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Sets Provide on-the-Job Training for Actors-Turned-Directors

First-time Directors Depend on Their Crew

Nat Faxon and Jim Rash had never directed a feature before they co-helmed “The Way, Way Back.” The duo were known primarily as actors — Faxon starred on Fox’s “Ben and Kate,” Rash on NBC’s “Community.” But armed with Oscars for co-writing “The Descendents,” they were eager to execute a tour de force tracking shot of 14-year-old Duncan (Liam James) being introduced to the wonders of the Water Wizz park by his new boss for the summer, Owen (Sam Rockwell).

“When you’re writing it, you think, ‘This is going to be amazing!’ ” says Rash. “But once you see the physical steps involved to make that happen you think, what else have you got?”

Fortunately, Faxon and Rash were able to rely on the experience of veteran cinematographer John Bailey (“American Gigolo,” “The Big Chill”), who helped them break it down into three separate Steadicam shots, preserving the scene’s feeling of seamless forward momentum, if not the “wow” factor.

“With his help, we were able to comb through the entire script and make choices that worked for us creatively and also realistically fit into our tight 25-day schedule,” says Rash.

Lake Bell, writer-director-producer of “In a World … ,” also came to understand the critical role of her crew. After 11 years as an actress, including TV series “Boston Legal” and “Childrens Hospital,” she knew pre-production was vital, so she took pains to pick her art department crew a year before cameras rolled.
But nothing could prepare her for the rigors of post-production.

“I thought that I would take maybe three months to edit and move on to the next thing; seven months later, I was still at it,” recalls Bell, who also stars in the movie. “The sound mix, color correction and all of the other post-production is really a delicate and nuanced process. Post is very isolating, and you have to inject air into it in order to have fresh eyes and not get stuck.”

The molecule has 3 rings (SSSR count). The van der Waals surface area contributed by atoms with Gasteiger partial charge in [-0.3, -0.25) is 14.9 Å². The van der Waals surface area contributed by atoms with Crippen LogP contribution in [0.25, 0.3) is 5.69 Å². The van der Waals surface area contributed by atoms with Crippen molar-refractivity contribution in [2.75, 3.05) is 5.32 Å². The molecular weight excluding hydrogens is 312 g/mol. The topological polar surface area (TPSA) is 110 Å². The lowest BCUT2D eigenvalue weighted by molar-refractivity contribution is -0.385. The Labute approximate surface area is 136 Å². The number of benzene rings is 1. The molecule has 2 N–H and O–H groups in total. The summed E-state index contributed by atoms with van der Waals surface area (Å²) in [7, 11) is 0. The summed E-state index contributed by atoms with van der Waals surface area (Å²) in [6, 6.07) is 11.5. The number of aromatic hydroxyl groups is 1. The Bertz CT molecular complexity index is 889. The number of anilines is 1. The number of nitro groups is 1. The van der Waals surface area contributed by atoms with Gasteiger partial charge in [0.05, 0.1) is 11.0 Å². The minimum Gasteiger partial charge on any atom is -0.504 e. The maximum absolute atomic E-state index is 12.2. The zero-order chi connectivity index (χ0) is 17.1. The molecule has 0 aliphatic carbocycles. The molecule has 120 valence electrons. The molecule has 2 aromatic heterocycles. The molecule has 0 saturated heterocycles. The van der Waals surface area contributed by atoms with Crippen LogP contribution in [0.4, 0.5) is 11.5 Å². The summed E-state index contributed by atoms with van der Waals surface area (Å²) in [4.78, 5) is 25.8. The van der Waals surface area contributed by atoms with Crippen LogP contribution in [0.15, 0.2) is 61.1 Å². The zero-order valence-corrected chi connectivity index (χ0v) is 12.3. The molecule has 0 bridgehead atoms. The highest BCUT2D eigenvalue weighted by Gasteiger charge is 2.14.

To keep himself on track during the three-month shoot for his feature directorial debut, “Dear Eleanor,” Kevin Connolly would refer to the “look book” he assembled with the film’s production designer Chase Harlan, using images that illustrate the film’s story about two teen girls traveling across the U.S. during the chaos of the Cuban Missile Crisis.

“I always had it in a backpack so I could look at it and remember what I was doing,” says Connolly, who co-starred on HBO’s “Entourage” and directed several episodes of the series.

Initially, Australian actor Kieran Darcy-Smith (“Animal Kingdom”) had trouble communicating the look he wanted for his directorial debut, “Wish You Were Here,” to his production designer Alex Holmes. “It was touch-and-go for the first three weeks” says Darcy-Smith, who co-wrote the script with his wife (and co-star) Felicity Price. “Then it must have been something I said, and he suddenly went, ‘Right! You like hard dark lines against softer paler backgrounds.’ Then he came in with all these images and I said, ‘That’s it!’”

Baltasar Kormakur, director of “2 Guns,” learned filming techniques during his days as a thesp. “I asked the d.p.’s about lenses when I was working,” he says, “so when I started directing I had already gathered a lot of information.”

But understanding the technical aspects of filmmaking is not as important as having a good grasp on the story, says helmer Peter Berg (“Friday Night Lights”), who rose to fame as one of the stars of the TV series “Chicago Hope.” “There are so many talented crew members out there, whether it’s visual effects, cameramen or composer,” he says. “If you can make them understand the story you want to tell, you’ll probably be OK.”

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